“Boys, wait your turn!” says Ayden with the authority of a 5 year old vice-principal.
“Pet that rainbow,” grunts Grady, disregarding his big sister, throwing a territorial elbow and leaning precariously over the gunwale.
“Dada, Dada… I wanna… I wanna,” whines Everett, scrambling frantically over the oars and lunging into the fray.
I doubt this is what the life jacket designer had in mind when drawing up his product, but it’s most likely how any of our kids will end-up getting some real use out of them. Steven’s been hooked up for all of three seconds, we’ve not yet caught a glimpse of the alleged fish, and the melee for petting position has already devolved into a full blown scrum. It happens like this every time.
“I get the net!” claims Ayden .
“Dada can I do… um, the fish net?” appeals Everett.
“Pet that rainbow,” grunts Grady stretching farther out over the water.
You’d have thought Steven was reeling in a red wagon full of puppies. The miniature Three Stooges routine they’re performing would be pretty entertaining if we weren’t trying to play a fish, manage boat position and keep everyone out of the drink. As it is, they’re a little distracting.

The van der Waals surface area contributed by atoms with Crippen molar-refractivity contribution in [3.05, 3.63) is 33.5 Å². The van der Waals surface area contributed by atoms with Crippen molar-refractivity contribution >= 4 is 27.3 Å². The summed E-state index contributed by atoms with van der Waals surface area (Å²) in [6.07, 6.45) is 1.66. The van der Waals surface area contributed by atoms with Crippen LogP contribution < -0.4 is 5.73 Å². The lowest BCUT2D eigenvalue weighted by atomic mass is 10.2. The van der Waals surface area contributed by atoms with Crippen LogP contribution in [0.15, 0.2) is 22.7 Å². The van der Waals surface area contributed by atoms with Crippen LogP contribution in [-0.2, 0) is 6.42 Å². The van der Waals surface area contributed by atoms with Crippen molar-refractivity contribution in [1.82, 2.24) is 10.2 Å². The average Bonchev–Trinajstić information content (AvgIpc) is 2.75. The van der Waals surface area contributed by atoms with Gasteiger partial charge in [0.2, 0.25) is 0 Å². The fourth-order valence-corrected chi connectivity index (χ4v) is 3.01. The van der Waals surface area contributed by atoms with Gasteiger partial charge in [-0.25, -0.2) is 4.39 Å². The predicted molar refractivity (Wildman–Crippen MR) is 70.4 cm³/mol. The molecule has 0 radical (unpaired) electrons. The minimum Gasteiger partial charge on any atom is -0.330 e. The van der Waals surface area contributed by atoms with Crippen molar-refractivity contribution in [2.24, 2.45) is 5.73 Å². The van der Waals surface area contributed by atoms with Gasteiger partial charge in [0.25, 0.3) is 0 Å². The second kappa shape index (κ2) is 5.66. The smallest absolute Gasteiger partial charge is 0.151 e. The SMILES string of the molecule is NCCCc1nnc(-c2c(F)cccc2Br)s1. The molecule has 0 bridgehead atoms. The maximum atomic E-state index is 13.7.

“It’s mine, cause my dad caught it,” declares Ayden.
“No fair!” protests Everett, verging on tears.
“Fish on!” rasps Grady, eyes on the prize and boots off the deck.
Once netted – by me much to the kids’ chagrin, and just in time to keep the little one from swimming – the real show begins. Picture a Beatles concert circa 1963, only smaller. Everybody’s squealing, star-struck and crowding in for a look with outstretched hands. Grady, never one for beating around the bush, burrows under the huddle and presses his face into the dripping underside of the net.
I’m all for a quick, gentle and humane release. In fact my photographer buddies will tell you that I’m a little too eager to get fish not destined for my plate back into the water. But sometimes it’s worth taking your time. I like to think of fish caught with kids as celebrity ambassadors. Sure all of the extra attention may not be appreciated today, but their fellow trout will thank them tomorrow. By taking a few extra seconds and shouldering a few adoring strokes, these fishy statesmen are helping recruit future advocates and devotees.
And like any great entertainer will tell you, you’ve got to give the public what it wants. If that means I get to fish more, so much the better.